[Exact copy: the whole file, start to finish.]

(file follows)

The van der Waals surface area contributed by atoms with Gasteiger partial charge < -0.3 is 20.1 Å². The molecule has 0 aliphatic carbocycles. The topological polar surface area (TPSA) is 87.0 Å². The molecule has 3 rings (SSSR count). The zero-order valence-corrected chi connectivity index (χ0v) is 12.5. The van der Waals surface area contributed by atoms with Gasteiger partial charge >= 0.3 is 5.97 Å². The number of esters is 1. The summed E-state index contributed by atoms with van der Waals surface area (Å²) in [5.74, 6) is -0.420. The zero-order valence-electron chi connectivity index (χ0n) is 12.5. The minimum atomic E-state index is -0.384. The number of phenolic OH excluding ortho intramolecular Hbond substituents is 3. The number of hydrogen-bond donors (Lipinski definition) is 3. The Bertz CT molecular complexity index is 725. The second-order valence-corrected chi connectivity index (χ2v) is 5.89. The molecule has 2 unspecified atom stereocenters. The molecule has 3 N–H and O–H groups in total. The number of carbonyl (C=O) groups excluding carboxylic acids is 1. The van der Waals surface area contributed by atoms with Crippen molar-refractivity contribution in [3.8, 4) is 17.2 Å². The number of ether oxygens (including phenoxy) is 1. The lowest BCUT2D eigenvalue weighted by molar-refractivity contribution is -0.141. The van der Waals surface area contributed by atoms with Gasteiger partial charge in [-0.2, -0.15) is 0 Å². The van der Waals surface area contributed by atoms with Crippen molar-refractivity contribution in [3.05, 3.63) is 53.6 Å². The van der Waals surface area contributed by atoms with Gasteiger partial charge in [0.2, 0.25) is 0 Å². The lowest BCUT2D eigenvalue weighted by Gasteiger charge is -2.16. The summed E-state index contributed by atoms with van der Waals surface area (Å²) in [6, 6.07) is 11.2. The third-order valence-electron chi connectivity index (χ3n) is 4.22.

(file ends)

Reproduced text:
The van der Waals surface area contributed by atoms with Gasteiger partial charge < -0.3 is 20.1 Å². The molecule has 0 aliphatic carbocycles. The topological polar surface area (TPSA) is 87.0 Å². The molecule has 3 rings (SSSR count). The zero-order valence-corrected chi connectivity index (χ0v) is 12.5. The van der Waals surface area contributed by atoms with Gasteiger partial charge >= 0.3 is 5.97 Å². The number of esters is 1. The summed E-state index contributed by atoms with van der Waals surface area (Å²) in [5.74, 6) is -0.420. The zero-order valence-electron chi connectivity index (χ0n) is 12.5. The minimum atomic E-state index is -0.384. The number of phenolic OH excluding ortho intramolecular Hbond substituents is 3. The number of hydrogen-bond donors (Lipinski definition) is 3. The Bertz CT molecular complexity index is 725. The second-order valence-corrected chi connectivity index (χ2v) is 5.89. The molecule has 2 unspecified atom stereocenters. The molecule has 3 N–H and O–H groups in total. The number of carbonyl (C=O) groups excluding carboxylic acids is 1. The van der Waals surface area contributed by atoms with Crippen molar-refractivity contribution in [3.8, 4) is 17.2 Å². The number of ether oxygens (including phenoxy) is 1. The lowest BCUT2D eigenvalue weighted by molar-refractivity contribution is -0.141. The van der Waals surface area contributed by atoms with Gasteiger partial charge in [-0.2, -0.15) is 0 Å². The van der Waals surface area contributed by atoms with Crippen molar-refractivity contribution in [3.05, 3.63) is 53.6 Å². The van der Waals surface area contributed by atoms with Gasteiger partial charge in [0.2, 0.25) is 0 Å². The lowest BCUT2D eigenvalue weighted by Gasteiger charge is -2.16. The summed E-state index contributed by atoms with van der Waals surface area (Å²) in [6, 6.07) is 11.2. The third-order valence-electron chi connectivity index (χ3n) is 4.22.